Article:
I f you're new to the world of online communication, you're probably wondering exactly what the Internet is, how the Internet works, and most importantly, what the Internet can do for YOU. (You may have heard the Internet called the Information Superhighway or Cyberspace.) This tour is designed to answer your basic questions about the Internet and show you a sampling of the exciting information possibilities awaiting you when you use Netscape Communicator to investigate the Internet.
This shared information can take many forms, for example, you can use the Internet to send email messages, read magazines and journals, view sports videos, make bank deposits, get current news and stock quotes, study great literature, order products and services, hear the latest underground music, take college classes, make airline reservations, download games, find a job, look at a museum's art collection, review current movies--the possibilities are almost endless. Whether it's education, research, commerce, banking, entertainment, recreation, or almost any other industry, sharing information is what the Internet does best.
The Internet offers a variety of services. The two most popular are the World Wide Web (WWW) and electronic mail (email). Other commonly-used services include newsgroups, file transfer, chatting, and searching. The list continues to grow quickly as the Internet becomes more and more an integral part of daily life.
In discussions of the Internet, you may have heard other, similar terms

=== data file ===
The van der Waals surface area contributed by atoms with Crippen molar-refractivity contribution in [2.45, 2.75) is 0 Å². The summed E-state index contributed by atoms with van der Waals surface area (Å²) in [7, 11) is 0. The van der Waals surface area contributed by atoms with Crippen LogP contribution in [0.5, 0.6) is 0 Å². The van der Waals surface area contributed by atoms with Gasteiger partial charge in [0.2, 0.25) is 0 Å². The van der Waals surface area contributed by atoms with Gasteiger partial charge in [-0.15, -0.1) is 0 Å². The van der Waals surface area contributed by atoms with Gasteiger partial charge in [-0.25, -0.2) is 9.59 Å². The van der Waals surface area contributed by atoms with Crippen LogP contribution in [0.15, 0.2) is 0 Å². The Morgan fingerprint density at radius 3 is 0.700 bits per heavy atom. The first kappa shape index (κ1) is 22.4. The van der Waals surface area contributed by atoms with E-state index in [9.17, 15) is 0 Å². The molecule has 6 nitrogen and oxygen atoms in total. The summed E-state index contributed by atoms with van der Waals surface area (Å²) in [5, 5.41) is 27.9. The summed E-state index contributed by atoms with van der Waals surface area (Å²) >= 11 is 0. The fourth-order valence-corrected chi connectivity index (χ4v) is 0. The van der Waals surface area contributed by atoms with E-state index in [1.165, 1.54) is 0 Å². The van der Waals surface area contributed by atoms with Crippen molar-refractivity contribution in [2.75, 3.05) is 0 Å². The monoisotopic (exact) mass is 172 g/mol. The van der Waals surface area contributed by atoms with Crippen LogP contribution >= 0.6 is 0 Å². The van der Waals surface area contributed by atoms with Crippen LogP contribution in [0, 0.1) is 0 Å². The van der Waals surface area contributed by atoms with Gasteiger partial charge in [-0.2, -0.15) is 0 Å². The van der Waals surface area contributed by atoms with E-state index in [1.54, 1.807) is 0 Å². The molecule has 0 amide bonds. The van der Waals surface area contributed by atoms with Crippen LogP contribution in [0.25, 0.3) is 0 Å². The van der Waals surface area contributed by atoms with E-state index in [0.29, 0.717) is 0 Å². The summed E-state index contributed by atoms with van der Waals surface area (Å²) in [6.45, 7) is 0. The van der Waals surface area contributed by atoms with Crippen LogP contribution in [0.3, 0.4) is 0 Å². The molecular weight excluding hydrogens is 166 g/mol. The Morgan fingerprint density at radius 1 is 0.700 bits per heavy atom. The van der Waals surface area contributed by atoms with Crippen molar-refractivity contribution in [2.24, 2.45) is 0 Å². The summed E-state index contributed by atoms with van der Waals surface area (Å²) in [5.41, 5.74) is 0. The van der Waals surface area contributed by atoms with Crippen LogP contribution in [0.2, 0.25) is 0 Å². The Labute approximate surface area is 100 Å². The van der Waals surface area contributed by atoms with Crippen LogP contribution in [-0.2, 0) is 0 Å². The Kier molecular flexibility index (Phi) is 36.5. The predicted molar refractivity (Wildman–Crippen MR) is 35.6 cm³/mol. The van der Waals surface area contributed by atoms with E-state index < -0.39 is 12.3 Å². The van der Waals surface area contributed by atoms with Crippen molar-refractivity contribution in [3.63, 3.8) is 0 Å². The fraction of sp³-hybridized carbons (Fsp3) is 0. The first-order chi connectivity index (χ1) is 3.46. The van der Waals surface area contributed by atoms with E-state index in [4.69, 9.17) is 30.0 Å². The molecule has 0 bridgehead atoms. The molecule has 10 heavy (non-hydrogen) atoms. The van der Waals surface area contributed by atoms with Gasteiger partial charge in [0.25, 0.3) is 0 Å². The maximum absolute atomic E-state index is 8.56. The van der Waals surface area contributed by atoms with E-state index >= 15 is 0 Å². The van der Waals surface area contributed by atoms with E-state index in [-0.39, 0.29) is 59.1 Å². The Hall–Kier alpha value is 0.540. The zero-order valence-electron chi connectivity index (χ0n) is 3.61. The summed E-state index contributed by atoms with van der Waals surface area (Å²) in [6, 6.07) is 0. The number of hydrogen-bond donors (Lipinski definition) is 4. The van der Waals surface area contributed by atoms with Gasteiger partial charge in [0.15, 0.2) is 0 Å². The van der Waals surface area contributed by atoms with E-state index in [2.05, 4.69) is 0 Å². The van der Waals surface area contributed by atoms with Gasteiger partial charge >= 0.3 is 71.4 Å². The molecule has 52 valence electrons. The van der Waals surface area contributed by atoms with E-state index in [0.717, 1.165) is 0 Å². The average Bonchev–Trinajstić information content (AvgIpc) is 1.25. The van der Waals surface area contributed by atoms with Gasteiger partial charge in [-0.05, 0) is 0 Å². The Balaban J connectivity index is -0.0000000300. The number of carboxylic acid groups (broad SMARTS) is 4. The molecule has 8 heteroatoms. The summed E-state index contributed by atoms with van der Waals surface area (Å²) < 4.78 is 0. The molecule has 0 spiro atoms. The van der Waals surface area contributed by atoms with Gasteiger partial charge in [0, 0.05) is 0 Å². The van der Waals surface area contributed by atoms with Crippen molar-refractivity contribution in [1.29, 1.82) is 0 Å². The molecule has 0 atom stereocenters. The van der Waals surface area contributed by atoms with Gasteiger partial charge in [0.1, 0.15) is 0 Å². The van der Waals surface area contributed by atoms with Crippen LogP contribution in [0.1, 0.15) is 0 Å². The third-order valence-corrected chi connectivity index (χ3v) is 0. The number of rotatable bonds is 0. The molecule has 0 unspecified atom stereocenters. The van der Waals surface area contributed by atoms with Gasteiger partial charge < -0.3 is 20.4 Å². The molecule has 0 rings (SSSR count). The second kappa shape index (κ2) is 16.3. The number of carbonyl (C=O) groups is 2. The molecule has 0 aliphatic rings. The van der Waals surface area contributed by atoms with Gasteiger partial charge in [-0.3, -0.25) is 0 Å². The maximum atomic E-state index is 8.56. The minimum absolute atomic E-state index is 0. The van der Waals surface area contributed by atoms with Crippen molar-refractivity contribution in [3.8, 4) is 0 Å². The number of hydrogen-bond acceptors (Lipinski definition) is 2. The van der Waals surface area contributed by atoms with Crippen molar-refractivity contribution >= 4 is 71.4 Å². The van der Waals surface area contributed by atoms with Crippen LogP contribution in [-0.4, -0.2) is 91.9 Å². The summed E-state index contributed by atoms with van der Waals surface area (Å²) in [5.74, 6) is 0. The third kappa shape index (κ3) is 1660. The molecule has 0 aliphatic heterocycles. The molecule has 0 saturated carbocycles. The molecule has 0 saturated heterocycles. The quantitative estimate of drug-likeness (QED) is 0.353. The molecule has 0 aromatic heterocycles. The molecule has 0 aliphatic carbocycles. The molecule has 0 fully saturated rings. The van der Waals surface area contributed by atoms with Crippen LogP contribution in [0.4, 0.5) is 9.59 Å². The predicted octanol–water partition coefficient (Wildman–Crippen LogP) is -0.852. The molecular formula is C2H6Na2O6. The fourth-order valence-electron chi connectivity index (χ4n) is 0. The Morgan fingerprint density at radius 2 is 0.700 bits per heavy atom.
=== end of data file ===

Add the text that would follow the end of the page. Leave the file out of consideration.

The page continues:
and wondered what they meant. An intranet is a network of connected
computers that provides many of the same services as the Internet, but
can't be accessed by the public. For example, many corporations have an
intranet for their employees. (A firewall is the software or hardware
that forms the electronic security barrier between an intranet and the
Internet.) An extranet is a private extended intranet that links
businesses to corporate partners, customers, suppliers, and so on.
Physically, the Internet is a vast network of wires. Multiple high-speed "backbone" cables carry information to a series of other network cables (or nodes), which in turn carry information to smaller outlying cables, and so on. The resulting diagram of the Internet would look like a vast overlapping series of finer and finer strands encompassing the globe.
Here are some other commonly used protocols:
Computers exchange information on the Internet using servers and clients. A server is a computer that stores and manages documents. The server accepts requests from other computers (clients) and then delivers the documents back to the computer that requested them. A browser is the software that runs on a client and interprets the information it receives from the server. The browser component of Netscape Communicator is called Netscape Navigator.
ISPs are companies that bring World Wide Web access to individuals. The ISP pays for a very high-speed connection to the Internet and then offers you access to that connection for a monthly or hourly fee. Most ISPs provide service through a local telephone line. Once you're connected, you can send and receive email and use all the other Internet services for no additional charge.
Your Internet Service Provider is your gateway to the Internet. To use
the Internet, you use your modem and telephone line to connect to your
ISP's computer (the server) and log in to your account. When the communication
link between your computer and the Internet has been established, Netscape
Navigator sends your requests to the server. The server does all the work
while you sit back and view the resulting information in your browser.
Although the document you requested might have traveled thousands of miles
over high-speed communications lines, the entire process of requesting
and receiving a file or sending an email message takes only a few seconds.
(Well, sometimes a few minutes if the page contains a lot of images!)